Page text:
"In a recovery," he added, "most of the jobs that are created are created in high-growth small business and not businesses that are slow-growth; that's kind of obvious," noting that job creation happens "especially in … newly formed businesses. So you want to adopt a policy that encourages the creation of new businesses, small businesses that are new and entrepreneurial."
Mr. Schmidt said "wealth is created by business, not government," noting that "roughly two-thirds of our business is tied to small- and medium-sized businesses via Adwords," a Google service that pushes online advertising links to millions of Web sites. Google gets paid every time a Web user clicks on an advertising link.
In one sector of the economy, the beleaguered newspaper industry, Mr. Schmidt offered sympathy but few solutions for media workers caught up in a swirling vortex of layoffs and cutbacks.
"What is happening with respect to the media is hurtful to America," Mr. Schmidt said, noting that the problems of local newspapers affect their ability to cover issues vital to their communities. However, he said, "we don't know how to solve the problems the newspaper and magazine industry has." Buying newspapers, hiring reporters or writing checks to publishers are not "a long-term, sustainable answer."
Mr. Schmidt is betting on technology to provide part of the answer.
"We operate under the assumption most users will consume news on mobile devices either for free or by subscription," with the free content supported by mobile advertising. Google, he said, "is busy building the infrastructure" to help make that happen, including a technology called "Fast Flip" that lets digital users "page" through content in the same way they read a printed newspaper or magazine.
Asked about personal privacy when using Google's services, Mr. Schmidt said that although the company could, conceivably, "cross-correlate" the usage of an individual connected via a single computer and Internet Protocol (IP) address to its servers to form a picture of someone's interests, Google does not do this and does not use that data for marketing purposes.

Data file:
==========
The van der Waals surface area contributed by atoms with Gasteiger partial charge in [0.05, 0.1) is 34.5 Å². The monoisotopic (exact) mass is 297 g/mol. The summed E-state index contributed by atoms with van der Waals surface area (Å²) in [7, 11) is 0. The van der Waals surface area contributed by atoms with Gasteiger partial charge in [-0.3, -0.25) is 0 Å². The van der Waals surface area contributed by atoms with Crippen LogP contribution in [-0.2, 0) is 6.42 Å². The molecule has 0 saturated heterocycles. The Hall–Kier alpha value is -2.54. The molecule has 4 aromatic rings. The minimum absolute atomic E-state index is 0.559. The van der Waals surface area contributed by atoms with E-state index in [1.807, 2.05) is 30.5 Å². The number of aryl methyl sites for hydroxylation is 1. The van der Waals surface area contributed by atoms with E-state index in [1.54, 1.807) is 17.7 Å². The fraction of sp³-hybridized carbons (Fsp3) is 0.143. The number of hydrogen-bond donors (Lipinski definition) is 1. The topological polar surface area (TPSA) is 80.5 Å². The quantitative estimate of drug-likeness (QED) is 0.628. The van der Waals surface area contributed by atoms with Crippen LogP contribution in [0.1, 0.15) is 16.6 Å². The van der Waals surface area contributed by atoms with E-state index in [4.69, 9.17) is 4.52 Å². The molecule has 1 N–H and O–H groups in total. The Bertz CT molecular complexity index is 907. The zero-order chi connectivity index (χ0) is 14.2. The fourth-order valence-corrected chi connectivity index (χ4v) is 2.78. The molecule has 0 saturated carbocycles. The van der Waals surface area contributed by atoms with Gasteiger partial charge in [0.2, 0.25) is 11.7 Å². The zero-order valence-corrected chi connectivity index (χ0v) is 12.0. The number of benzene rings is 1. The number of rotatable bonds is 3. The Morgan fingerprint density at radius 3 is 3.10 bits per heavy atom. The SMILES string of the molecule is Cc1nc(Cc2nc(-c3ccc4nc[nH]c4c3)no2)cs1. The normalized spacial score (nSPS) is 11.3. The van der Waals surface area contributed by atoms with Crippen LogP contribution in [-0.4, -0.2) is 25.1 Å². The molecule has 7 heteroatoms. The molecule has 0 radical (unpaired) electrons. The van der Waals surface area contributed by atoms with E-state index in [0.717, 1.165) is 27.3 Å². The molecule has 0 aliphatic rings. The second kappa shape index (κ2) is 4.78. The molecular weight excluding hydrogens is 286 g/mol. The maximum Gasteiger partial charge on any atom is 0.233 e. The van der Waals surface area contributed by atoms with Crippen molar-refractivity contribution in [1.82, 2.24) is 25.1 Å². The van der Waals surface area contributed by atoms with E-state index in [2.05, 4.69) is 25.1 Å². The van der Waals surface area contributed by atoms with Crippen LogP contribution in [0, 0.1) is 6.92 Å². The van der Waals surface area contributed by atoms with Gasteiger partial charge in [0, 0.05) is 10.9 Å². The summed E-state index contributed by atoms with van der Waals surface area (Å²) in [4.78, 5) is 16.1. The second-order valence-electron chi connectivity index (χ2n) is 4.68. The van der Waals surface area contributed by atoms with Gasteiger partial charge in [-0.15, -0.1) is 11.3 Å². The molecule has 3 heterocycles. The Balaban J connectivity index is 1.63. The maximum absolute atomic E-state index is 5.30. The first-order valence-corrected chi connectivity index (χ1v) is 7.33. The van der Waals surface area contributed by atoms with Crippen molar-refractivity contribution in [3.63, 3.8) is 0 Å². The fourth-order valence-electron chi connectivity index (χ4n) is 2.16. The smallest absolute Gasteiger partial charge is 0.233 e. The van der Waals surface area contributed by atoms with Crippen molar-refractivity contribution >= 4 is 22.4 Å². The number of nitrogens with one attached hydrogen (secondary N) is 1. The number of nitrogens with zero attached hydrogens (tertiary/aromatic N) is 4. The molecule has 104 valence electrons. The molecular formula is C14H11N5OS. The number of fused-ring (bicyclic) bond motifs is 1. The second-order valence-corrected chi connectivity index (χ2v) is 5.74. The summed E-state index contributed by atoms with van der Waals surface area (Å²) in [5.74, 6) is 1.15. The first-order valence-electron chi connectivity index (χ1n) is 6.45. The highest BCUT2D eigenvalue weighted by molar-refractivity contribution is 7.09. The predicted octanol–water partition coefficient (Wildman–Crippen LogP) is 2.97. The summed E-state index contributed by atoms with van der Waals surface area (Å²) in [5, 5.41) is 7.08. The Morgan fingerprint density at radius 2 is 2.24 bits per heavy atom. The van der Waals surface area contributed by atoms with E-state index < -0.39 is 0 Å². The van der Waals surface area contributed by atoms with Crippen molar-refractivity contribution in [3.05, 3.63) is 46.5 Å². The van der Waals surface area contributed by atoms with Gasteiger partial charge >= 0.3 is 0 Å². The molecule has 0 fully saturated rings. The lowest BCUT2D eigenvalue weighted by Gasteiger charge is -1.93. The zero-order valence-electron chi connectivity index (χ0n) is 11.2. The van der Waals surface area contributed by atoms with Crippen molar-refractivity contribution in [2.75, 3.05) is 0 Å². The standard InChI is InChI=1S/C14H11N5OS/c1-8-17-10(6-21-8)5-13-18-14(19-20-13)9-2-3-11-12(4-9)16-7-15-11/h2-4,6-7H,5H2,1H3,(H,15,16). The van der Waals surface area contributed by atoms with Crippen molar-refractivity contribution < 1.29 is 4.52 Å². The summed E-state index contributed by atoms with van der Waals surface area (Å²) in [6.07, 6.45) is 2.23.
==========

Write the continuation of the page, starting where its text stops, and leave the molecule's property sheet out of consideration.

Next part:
"If we did, users would move to our competitors," he said.
Mr. Schmidt said he was upbeat about Google's new Android software for mobile phones, currently offered by carriers Verizon Wireless and T-Mobile, as well as applications for Apple Inc.'s iPhone, all of which mean "more searches" leading to "more ads and more revenue."
He also had kind words for AOL, whose fortunes have fallen as Google's have risen. "AOL was the first company to do a big deal with us in advertising," he said.
The pending spinoff of AOL from parent Time Warner "is a good maneuver" that will allow the pioneering Internet service provider to do things it could not accomplish now.
Asked what kept him up at night, Mr. Schmidt admitted: "I'm always worried about Microsoft. The position they have with Windows and Office is so profoundly powerful." He also said he worries about the "next Twitter" or Internet startup that could catch Google napping.
Success, he said, "is ours to lose."
About the Author
Mark A. Kellner is a religion columnist for The Washington Times. He can be reached at firstname.lastname@example.org.